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New App Connects Cancer Patients To Treatment

New App Connects Cancer Patients To Treatment

Marty Tenenbaum, now 67, felt alone when he found out he had cancer over ten years ago. He researched through tedious medical studies and labored over complicated emails to medical personnel. He survived melanoma, the deadliest form of skin cancer, and wanted to make sure that others who get a cancer diagnosis have somewhere online to collaborate and look for help.

Cancer Commons was launched this week with the hope of bringing together the medical community and patients to engage in what it calls “personalized oncology.”

How It Works
The website is broken into disease models (MDMs), or research on each type of cancer. From the website:

Leading physicians and scientists in each cancer curate molecular disease models (MDMs) that identify the most relevant tests, treatments and trials for each molecular subtype of that cancer, based on the best current knowledge. Patients and Physicians access the MDM through web based applications that transform its knowledge into personalized actionable information that inform testing and treatment decisions.

The idea is to repeat the pattern of test, treat, analyze, learn in an online community.

First Steps
Cancer Commons intends to begin building these open-science communities one cancer at a time. They began with melanoma, the disease Tenenbaum himself battled. By identifying nine subtypes of melanoma, researchers categorize patients in one of nine categories and are able to follow research and tests in each area.

Tenenbaum told the Associated Press:

I’m just trying to pull together all the pieces that are needed to do a real, rational attack on cancer. The way to do that, he says, is to pull people out of their individual labs, offices and hospitals to collaborate in a way not possible before the Web and mobile technologies made it easy to pool vast amounts of information.

Tenenbaum considers himself lucky, believing he would not have survived if he hadn’t had personal connections at the National Cancer Institute where he was able to be in experimental studies. He hopes to see the medical community come together in what is now called “open science” to use science to fight cancer collaboratively.

The App
The Targeted Therapy Finder app for melanoma patients launched this week. Users provide tumor information in order to learn about molecular tests and potential treatments. The app, rather than providing medical advice, provides treatment information for patients to consider with their doctors.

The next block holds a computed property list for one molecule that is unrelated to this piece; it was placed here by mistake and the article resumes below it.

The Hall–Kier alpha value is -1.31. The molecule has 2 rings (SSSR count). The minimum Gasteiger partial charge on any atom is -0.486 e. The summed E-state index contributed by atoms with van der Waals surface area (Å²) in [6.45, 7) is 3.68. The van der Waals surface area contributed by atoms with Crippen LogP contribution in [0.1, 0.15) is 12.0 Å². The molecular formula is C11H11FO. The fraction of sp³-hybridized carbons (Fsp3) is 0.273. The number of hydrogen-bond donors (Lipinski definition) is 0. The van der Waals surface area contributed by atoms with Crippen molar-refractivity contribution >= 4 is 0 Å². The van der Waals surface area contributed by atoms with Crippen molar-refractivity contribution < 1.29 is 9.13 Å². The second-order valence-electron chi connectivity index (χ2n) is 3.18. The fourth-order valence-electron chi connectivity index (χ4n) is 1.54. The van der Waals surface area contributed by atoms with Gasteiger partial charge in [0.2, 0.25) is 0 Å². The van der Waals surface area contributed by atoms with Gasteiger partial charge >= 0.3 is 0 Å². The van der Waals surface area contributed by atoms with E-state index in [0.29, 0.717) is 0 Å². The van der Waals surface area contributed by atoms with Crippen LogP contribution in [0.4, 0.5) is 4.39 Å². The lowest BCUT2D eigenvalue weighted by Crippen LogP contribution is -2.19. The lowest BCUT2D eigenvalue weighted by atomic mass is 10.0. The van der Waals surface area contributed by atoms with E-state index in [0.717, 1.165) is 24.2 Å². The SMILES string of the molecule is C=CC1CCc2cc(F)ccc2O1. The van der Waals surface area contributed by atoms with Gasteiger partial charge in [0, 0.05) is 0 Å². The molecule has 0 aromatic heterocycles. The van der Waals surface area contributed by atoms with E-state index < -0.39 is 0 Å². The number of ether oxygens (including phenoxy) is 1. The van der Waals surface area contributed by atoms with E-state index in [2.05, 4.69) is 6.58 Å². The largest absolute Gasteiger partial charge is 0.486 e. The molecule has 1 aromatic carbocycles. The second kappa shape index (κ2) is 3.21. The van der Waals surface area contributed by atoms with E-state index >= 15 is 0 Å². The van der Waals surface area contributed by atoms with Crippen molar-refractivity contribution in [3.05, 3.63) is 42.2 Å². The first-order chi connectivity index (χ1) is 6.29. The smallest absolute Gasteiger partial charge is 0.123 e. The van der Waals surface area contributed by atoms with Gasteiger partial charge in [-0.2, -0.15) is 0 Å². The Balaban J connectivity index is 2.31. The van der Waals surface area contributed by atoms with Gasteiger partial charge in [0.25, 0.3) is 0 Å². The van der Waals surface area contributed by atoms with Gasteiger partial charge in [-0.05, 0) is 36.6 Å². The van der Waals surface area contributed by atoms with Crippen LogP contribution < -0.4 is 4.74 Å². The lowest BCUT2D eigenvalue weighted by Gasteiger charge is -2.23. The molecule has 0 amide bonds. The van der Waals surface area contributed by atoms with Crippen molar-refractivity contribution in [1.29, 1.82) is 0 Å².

Looking Forward

Cancer Commons is in very early stages, but is looking for physicians with patients who have failed the standard of care, patients with late-stage disease, researchers who truly want to learn from and help patients, and life science companies involved in molecular diagnostics, therapeutics and laboratory services for oncology. The movement hopes to cover many cancer types and provide a wide-range of medical information in one place.

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Photo by Alberta Advanced Education and Technology on Flickr

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7:25AM PDT on Jul 10, 2011

Internet is very good source of information.

8:15PM PST on Feb 1, 2011


2:12PM PST on Jan 31, 2011


8:56PM PST on Jan 27, 2011

I am so happy that such helpful work is going on - thank you!

10:10AM PST on Jan 27, 2011


4:57AM PST on Jan 26, 2011

thanks to share with

11:26AM PST on Jan 24, 2011

The patient should have every bit of info available. This is outstanding!

11:57PM PST on Jan 23, 2011

noted and thanx :)

7:45PM PST on Jan 23, 2011

Noted, I work on an oncology unit.

6:51PM PST on Jan 23, 2011

people need to be careful of untrustworthy sites

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Disclaimer: The views expressed above are solely those of the author and may not reflect those of
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